Top 5 Divorce and Family Law Words, Phrases and Abbreviations
I’ve created a list of the Top 5 divorce and family law words, phrases and abbreviations that I talk about with my clients. I talk about these things because I believe that people make their best decisions when they are given as much of the information that they need to move forward in life and in family law situations as they can handle. I give my clients a lot of information, not all at once, but throughout their case to help them move their case to conclusion. I do that because I feel so strongly that they need to know what is going on, what the pleadings in their case ‘say’ and how it affects them. So, that also means I use as little strictly legal language as possible (legalese) and translate when I need to so that my clients are actively participating in their case.
The things that I get asked about change as we move through a case. I’ve put together a list of several terms and abbreviations that I get asked most frequently about at the beginning of a case. They are not all specific to family law issues, this list isn’t everything and some of them are specific to Texas family law and divorce.
The parties to the case are the specific people involved in the divorce or family law case affecting a parent-child relationship. For example, in a divorce the parties are the husband and wife. The children are not parties to the divorce. The spouse that files the first pleading in a divorce is the Petitioner. The other spouse will be the Respondent.
2. Standing Orders:
Standing Orders are orders that the District Courts create for all divorce cases and other family law cases that go into effect automatically when the divorce or family law case is filed. They contain several sections to protect the children involved, the parties and the property during the case. Denton County’s Standing Orders can be found here: Denton County Standing Order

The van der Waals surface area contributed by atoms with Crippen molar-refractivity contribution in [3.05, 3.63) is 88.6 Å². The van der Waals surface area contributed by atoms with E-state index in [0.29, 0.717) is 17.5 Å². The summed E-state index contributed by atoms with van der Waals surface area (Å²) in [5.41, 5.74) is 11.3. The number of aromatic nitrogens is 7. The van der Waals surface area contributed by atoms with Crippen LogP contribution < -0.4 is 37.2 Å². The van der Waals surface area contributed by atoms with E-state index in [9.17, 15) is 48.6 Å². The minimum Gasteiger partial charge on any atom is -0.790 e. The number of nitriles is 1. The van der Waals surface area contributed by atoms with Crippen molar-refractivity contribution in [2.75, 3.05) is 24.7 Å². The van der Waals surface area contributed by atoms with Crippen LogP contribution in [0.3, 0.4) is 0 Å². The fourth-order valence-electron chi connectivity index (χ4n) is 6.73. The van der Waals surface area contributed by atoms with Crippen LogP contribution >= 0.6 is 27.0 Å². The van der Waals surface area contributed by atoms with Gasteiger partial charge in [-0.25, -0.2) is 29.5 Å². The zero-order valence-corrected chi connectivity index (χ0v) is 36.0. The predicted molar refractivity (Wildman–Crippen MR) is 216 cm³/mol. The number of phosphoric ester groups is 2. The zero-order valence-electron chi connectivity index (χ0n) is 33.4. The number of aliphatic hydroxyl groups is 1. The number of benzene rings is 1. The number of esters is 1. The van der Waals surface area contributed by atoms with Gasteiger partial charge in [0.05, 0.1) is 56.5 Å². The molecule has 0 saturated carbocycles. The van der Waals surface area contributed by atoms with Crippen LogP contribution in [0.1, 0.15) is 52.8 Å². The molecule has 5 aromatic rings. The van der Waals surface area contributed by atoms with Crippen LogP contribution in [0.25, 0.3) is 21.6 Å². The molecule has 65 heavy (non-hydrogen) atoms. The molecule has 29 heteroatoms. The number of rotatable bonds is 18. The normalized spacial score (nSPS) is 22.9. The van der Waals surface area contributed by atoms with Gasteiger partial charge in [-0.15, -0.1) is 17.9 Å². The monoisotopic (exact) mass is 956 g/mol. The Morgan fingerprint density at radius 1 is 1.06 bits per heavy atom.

3. Temporary Orders:
Temporary orders can be entered in both divorces and other family law cases affecting parent-child relationships. Temporary orders are different from the Standing Orders in some ways and are specific to your case and usually include sections for child support, the conservatorship for each parent, the possession schedule for your kids and specific things about your property including your house, your cars or trucks, bank accounts and bill paying. Temporary orders are like Standing Orders in one way because they are in effect until your case is finished. Temporary orders are different from Standing Orders in another way, because they aren’t in effect automatically.
This is an abbreviation used in divorce. IMOM (and sometimes ITMOM) is short for ‘In the Matter of the Marriage of’ – for example, Mr. and Mrs. Hartley, are divorcing. A reference to their case in an email or letter might read IMOM Hartley.
ITIO is short for ‘In The Interest of’ – for example, Mr. and Mrs. Hartley have divorced and have two children. Now they have an issue regarding the possession schedule for their children and Bob filed a lawsuit asking the Court to make some changes. Their case may be discussed as ITIO Hartley Minor Children.
There are more terms that I help my clients understand as we move through their case but these are the top 5. There are more information sources on our website’s video page: videos, FAQ page: https://oconnellfirm.com/frequently-asked-questions/ and Resources page https://oconnellfirm.com/divorce-and-family-law-resources/. I can be reached at 940-497-5454.